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[135]

Chapter 28:


At City Point Grant lived a life of great simplicity. After his arrival there in June, his Headquarters' camp was pitched on a bluff, overlooking the junction of the Appomattox and the James; but when it became certain that the winter must be passed at this spot, tents were exchanged for log huts, in which fires could be built. Grant's cabin was divided by a partition of boards, so that it might be said to possess two rooms, but in no other [136] respect did it differ from that of the humblest subordinate on his staff. There was a flooring of plank, a deal table for maps and writing materials, a wooden chair or two, and, in the inner division, a camp bed and an iron washstand: this was the provision made for the general of the armies. During the day the hut was little occupied, except when writing was to be done by one of the staff; for Grant wrote few letters himself, only the despatches to the government and orders for the commanders of armies. Once or twice a week he went to Meade or Butler's front, and sometimes visited the hospitals or fortifications at City Point; but the roads were in miserable condition, the horses sank up to their bellies in mud, and there was little pleasure in any exercise.

Most of the time was spent around a huge wood fire kept up in the centre of the encampment, immediately in front of Grant's own hut. Here a number of rough seats were placed, and two or three officers were almost always to be found. The weather was cold, but wrapped in the overcoat of a private soldier, Grant liked to form one of the group around this fire. The telegraph was close at hand, and despatches were brought him instantly: to this point came messages from Meade, and Butler, and Sherman, and Sheridan, and Thomas, and Canby, and Stanton, and Halleck, and the President; and after reading them, the general-in-chief usually stepped at once into his hut and wrote his reply; he then rejoined the circle around the fire, and often told the contents of the message he had received, as well as of that he sent. On such occasions he rarely consulted any one. Sometimes, of [137] course, it was necessary to inform himself before replying; if an inquiry was made about troops, or he needed to know something from the quartermaster or the commissary of subsistence, the proper officer was sent for; but when the despatch simply required a decision, Grant made the decision, and announced it after the reply was gone.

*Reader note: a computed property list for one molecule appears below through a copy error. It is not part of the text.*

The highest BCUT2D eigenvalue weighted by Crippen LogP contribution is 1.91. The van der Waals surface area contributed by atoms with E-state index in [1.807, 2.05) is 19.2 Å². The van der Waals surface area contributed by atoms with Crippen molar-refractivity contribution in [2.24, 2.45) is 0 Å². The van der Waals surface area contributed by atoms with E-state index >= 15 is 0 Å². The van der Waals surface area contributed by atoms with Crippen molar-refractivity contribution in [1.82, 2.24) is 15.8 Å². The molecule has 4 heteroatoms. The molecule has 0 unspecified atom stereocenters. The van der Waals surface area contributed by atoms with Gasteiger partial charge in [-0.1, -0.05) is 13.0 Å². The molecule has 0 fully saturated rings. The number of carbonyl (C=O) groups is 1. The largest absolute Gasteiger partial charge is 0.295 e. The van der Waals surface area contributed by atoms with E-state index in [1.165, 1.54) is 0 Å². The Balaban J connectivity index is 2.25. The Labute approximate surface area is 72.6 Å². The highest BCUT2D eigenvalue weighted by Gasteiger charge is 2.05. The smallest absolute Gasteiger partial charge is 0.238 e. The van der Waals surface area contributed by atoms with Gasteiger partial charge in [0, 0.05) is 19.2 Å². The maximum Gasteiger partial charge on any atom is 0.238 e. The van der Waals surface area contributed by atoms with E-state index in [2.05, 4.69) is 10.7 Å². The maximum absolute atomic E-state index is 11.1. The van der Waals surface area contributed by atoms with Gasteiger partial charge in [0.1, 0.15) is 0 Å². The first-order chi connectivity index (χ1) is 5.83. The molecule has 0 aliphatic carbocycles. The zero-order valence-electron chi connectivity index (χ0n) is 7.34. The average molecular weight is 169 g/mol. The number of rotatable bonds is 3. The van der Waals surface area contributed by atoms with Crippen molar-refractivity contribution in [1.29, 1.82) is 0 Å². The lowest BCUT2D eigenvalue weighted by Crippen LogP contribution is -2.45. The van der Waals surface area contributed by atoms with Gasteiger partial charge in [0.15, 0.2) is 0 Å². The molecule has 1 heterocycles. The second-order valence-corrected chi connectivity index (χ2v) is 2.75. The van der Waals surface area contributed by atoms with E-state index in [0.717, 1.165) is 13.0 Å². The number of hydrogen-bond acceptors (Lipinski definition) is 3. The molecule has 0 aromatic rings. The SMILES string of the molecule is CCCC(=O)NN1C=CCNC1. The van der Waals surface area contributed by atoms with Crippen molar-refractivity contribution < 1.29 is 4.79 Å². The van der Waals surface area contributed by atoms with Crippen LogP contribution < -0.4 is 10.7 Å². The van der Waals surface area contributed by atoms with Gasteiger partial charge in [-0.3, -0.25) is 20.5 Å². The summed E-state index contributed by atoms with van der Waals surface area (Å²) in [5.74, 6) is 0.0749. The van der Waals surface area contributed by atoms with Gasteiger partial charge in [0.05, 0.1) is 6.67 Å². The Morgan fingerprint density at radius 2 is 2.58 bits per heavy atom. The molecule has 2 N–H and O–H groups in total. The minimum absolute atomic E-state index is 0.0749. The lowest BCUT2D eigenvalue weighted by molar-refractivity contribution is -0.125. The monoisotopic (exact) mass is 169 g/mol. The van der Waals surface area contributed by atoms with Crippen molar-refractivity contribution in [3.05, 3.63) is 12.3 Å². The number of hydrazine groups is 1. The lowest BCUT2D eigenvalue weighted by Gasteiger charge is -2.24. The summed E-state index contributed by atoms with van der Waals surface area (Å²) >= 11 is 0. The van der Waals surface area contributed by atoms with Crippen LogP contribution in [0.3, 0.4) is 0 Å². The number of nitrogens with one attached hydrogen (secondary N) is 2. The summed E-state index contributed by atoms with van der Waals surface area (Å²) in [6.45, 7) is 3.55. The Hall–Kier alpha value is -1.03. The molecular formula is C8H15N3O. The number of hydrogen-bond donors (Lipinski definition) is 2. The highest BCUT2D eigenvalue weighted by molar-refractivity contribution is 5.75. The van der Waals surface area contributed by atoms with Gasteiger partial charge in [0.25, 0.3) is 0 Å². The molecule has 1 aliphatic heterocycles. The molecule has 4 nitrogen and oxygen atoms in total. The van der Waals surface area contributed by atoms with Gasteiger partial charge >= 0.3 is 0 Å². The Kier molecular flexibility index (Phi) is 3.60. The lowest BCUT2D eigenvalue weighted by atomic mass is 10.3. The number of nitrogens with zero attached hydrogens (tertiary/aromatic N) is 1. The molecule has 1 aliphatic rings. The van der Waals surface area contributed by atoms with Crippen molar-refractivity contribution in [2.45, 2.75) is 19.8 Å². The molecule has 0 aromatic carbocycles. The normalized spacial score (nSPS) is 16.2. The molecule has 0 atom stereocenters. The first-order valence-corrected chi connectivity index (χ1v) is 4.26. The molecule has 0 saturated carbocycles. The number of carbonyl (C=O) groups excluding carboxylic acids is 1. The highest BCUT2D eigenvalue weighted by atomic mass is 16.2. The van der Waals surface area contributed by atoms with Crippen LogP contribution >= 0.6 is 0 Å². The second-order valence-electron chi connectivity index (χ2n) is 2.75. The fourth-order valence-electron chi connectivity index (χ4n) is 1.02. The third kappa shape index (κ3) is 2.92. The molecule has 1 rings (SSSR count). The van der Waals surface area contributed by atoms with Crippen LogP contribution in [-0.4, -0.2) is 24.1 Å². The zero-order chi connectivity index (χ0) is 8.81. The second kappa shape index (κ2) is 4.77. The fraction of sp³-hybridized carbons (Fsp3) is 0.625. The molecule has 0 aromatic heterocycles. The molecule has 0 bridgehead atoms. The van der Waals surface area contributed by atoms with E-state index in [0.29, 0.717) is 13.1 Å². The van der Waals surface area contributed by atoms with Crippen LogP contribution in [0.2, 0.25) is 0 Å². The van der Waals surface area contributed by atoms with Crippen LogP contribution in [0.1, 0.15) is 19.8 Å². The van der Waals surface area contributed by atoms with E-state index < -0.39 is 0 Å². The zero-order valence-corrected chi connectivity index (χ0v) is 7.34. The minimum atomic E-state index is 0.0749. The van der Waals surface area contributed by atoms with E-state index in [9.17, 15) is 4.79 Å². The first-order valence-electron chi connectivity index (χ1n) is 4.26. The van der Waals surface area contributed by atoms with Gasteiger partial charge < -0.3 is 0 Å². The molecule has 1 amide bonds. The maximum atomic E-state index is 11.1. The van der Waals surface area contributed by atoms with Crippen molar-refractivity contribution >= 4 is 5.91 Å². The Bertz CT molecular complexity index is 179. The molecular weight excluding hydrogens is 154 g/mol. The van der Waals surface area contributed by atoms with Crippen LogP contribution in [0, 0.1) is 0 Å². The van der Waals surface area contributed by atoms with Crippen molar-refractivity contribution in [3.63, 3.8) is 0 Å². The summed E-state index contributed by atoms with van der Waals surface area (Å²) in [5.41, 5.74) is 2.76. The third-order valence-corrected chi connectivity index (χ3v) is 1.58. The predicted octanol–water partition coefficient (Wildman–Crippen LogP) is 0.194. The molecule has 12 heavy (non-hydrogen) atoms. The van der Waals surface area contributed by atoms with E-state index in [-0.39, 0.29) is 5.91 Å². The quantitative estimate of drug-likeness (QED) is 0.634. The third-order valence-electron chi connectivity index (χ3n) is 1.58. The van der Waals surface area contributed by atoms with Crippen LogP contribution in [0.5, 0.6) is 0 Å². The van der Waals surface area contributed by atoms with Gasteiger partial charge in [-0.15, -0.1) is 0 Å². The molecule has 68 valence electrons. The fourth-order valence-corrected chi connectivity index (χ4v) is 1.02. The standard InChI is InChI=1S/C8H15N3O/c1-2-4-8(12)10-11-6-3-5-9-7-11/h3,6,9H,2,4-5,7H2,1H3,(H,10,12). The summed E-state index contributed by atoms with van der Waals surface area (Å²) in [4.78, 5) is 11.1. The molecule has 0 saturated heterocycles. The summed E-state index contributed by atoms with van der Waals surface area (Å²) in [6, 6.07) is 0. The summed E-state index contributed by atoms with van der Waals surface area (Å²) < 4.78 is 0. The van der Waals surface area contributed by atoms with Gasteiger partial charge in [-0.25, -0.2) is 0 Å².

One great occupation was the study of the rebel newspapers, which often brought the earliest news from distant commands. They were exchanged for our own on the picket line, almost daily, and the Richmond papers were brought in as regularly as if they had been subscribed for. Prisoners of consequence, or who had important news, were also conveyed to the Headquarters; while of course the highest officers of the army were constant visitors, Meade and Butler most frequent of all. Admiral Porter, who commanded the squadron on the James, often consulted Grant; important personages from Washington, foreign ministers, senators, members of the government, officers of foreign armies, were sometimes guests; and the President himself spent several weeks during the winter at the Headquarters, sleeping on a steamer below the bluffs, while his days were passed familiarly with Grant and his officers.

He liked, when Grant was away for an hour or a day, to sit in the adjutant-general's hut, where despatches came in, and he could receive information promptly. With his long legs twisted and coiled as if he hardly knew what to do with them, he leaned his chair backwards, and talked, apparently with the greatest freedom, even with junior officers; yet he never said anything except [138] exactly what he meant to say. This daily intercourse for weeks left a profound impression on those who were fortunate enough to share it. The intellectual calibre of the man was most apparent, and most imposing. All through the rough exterior of conversation, the abundant jokes, the plain, homespun talk,—as plain as his face, but as full of power and meaning,—there was evidence enough that Lincoln was a great man. Grant often said at this time that he thought him by far the greatest man who had occupied the Presidential chair since Washington. And in those qualities not purely intellectual, and yet far from devoid of intellectuality, which make men great in times of revolution and civil war, Lincoln was incontestably superior to any of his predecessors, perhaps even to the first.

His task, indeed, was far more difficult than Washington's. He ruled thirty millions of people; Washington was at the head of only three millions: he had a war to carry on with a part of his own nation; Washington's was with outsiders: his armies numbered half a million soldiers; Washington's, thirty or forty thousand. His enemies were ten times as numerous in the field as those with whom Washington contended. He had the great problem of emancipation to solve, which was not presented to

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